The message, circulated by publisher Fred Ryan to the Post’s nearly 800 journalists, said the paper is exploring the acquisition of additional space in its headquarters building to “accommodate anticipated growth in the future,” Axios reported.
Since January, Ryan wrote, subscriber numbers have more than doubled; since last year, subscriptions have more than tripled.
One of the most surprising segments of Ryan’s memo was his mention of digital advertising, which has been a poor performer for most publishers, as Facebook and Google swallow up advertising dollars. For the Post, however, it has “contributed a far greater share of overall revenue than ever.”
In addition, the tech focus of the paper that many saw as the result of Amazon CEO Jeff Bezos’ acquisition of the company, has, sold its Arc platform to a number of others. “In addition to WashingtonPost.com, Arc now provides technology for more than 50 other websites,” Ryan wrote.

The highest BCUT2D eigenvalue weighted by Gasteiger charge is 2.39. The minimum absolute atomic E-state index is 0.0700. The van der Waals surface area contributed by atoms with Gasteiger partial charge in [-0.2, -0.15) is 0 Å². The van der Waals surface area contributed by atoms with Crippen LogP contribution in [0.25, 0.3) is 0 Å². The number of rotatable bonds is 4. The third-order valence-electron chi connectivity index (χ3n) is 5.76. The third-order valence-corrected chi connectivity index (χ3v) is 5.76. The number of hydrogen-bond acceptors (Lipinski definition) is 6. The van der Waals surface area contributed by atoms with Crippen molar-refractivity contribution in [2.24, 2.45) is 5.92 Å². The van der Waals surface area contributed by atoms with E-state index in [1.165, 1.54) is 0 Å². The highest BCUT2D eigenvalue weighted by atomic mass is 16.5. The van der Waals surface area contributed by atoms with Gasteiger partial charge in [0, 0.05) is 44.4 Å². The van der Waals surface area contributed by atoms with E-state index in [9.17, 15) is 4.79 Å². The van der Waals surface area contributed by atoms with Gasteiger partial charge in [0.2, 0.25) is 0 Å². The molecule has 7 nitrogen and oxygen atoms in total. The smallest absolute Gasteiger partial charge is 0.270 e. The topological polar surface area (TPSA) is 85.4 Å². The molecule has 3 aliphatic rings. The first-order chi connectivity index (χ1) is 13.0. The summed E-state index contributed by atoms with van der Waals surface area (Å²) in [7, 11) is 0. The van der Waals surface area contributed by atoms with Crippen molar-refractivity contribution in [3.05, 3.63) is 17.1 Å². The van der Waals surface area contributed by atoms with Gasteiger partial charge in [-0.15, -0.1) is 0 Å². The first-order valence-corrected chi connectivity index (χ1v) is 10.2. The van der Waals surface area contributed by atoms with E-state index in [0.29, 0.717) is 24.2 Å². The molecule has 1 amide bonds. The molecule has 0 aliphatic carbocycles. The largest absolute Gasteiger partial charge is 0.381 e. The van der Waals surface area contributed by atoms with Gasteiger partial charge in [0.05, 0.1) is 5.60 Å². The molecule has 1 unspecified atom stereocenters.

In comparison, the New York Times, which has a much larger staff and HQ, earlier last month announced that it would be vacating “at least eight floors” of its Eighth Avenue headquarters in a cost-cutting move, according to Politico.
Shortly after Bezos acquired the Post, his 2014 appointment of Fred Ryan as publisher was widely read as a canny move following Ryan’s experience with the digital news organisation Politico. In a previous life, Fred Ryan worked as an official in the Reagan government in the 1980s.
Much of Ryan’s time at the paper has been focused on shifting the publication away from its paper products and toward a more compelling digital offer, extensive parts of which are now bearing fruit.
Sourced from Axios, Politico, Financial Times; additional content by WARC staff